- Unbroken Bonds of Battle is a book that honors the friendship among military veterans who have served in different branches and conflicts. It features 11 stories from veterans who share their experiences and insights on various topics related to their service and life after the military.
- If you want to learn more about these modern warriors and how they have overcome adversity with the help of their friends, read on to find out what they have to say.
Unbroken Bonds of Battle (2023) is a collection of stories from 11 US veterans. They tell us what drove them to military service, their experience of being on the front lines, and the profound lessons they’ve learned about life, loss, and friendship.
Introduction: Unvarnished tales from the front lines.
Table of Contents
Military service is considered by many to be the ultimate sacrifice. While none of us would ever be looking for an excuse to go to war, countless men and women have committed themselves to the Army, Navy, and Air Force for generations. Most are fortunate enough to make it home. Others aren’t quite so lucky.
By and large, the stories of their victories and defeats go by unheard – with the exception of the odd Hollywood film. And even those have varying degrees of accuracy.
This Blink provides one of the rare, unfiltered glimpses behind the curtain. We’ll explore five of the 11 memoirs the author, Johnny Joey Jones, shares in his book: Wesley Hunt, Nate Boyer, Lacy Gunnoe, Jacob Schick, and Jones himself. We’ll learn what drove each to military service, their honest experience of being on the front lines, and the profound lessons they’ve learned about life, loss, and friendship as a result. We’ll also get a first-hand insight into one of the less apparent challenges they all face: transitioning back into civilian life after injury or retirement.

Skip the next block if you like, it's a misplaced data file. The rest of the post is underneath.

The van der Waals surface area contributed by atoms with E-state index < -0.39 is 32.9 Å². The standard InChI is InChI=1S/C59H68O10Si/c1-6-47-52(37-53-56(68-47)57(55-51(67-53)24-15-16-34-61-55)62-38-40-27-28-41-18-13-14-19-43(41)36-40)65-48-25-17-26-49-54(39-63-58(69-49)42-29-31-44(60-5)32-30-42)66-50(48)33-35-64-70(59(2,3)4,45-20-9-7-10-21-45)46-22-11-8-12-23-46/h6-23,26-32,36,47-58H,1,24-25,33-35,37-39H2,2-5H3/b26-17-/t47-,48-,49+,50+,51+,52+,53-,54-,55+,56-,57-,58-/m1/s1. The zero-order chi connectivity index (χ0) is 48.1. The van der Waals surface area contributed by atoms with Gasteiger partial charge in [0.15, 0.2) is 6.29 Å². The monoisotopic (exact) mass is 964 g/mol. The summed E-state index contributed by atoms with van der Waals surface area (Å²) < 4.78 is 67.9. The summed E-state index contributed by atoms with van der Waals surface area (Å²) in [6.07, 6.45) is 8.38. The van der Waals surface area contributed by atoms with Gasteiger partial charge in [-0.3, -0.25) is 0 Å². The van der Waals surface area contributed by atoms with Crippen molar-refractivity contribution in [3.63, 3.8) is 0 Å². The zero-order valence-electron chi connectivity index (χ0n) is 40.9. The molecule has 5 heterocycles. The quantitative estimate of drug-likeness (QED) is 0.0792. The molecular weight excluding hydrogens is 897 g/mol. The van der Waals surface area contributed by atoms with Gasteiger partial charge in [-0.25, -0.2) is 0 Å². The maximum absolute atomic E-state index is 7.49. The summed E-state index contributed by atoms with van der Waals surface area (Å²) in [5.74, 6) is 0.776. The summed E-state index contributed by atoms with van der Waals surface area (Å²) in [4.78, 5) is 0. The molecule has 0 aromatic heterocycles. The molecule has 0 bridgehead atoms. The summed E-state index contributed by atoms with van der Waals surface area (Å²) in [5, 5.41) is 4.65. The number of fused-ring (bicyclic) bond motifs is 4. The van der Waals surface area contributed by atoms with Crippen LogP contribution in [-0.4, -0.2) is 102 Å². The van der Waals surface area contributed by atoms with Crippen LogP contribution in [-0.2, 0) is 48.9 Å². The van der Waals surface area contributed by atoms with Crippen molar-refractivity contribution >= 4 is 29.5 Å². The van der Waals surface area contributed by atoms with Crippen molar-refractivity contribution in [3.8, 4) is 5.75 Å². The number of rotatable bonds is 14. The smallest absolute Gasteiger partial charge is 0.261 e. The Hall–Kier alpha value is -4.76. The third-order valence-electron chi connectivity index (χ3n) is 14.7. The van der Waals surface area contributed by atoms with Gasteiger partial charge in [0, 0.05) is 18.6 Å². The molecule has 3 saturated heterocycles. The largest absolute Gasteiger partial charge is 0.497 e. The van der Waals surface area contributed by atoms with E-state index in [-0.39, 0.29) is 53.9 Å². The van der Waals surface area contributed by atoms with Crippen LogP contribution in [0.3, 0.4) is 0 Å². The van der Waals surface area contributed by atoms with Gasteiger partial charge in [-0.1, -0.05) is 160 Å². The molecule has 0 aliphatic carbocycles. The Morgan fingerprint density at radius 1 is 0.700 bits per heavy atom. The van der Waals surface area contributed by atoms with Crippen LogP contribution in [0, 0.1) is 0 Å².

Our triumphs and tragedies mightn’t look like the ones these individuals faced – and continue to face – but we all have our measure of joys and sorrows.
There’s something to be learned from everyone. The tales of these military veterans can offer us profound lessons in three things they encountered in pressure-cooker environments but are nonetheless common to us all: life, loss, and the bonds of friendship.
Captain (Ret.) Wesley Hunt
For Wesley Hunt’s family, the military services were seen as close to a meritocracy as Black people from the South could get. While the armed forces weren’t – and aren’t – exempt from racial issues entirely, one’s rise and fall was more attitude and ability than color or creed.
Hunt’s father was a lieutenant colonel in the Army and a member of the Reserve Officers’ Training Corps. He also had very little time for complaints or excuses, instilling a sense of radical responsibility and “If not us, who?” in his three children. All joined the military.
While his older sister served in Baghdad’s Green Zone and his younger brother in the Arabian Gulf, Hunt flew Apache helicopters over Baghdad proper. Hunt’s team’s task was to support ground units under attack, and at that time – the mid-2000s – these requests were so frequent that US forces had two Apaches in the air 24/7.
Hunt recalls a particularly high-stakes mission that saw his four pilot team aerially engaged for seven hours. One of their tanks had struck an improvised explosive device – or IED – near a coalition outpost and the troops were stuck taking heavy fire. Hunt’s helicopter started taking fire too, and they had to refuel several times just to stay airborne, but he and his team returned without question each time, committed to saving as many of those American lives as they could. No complaints. No excuses.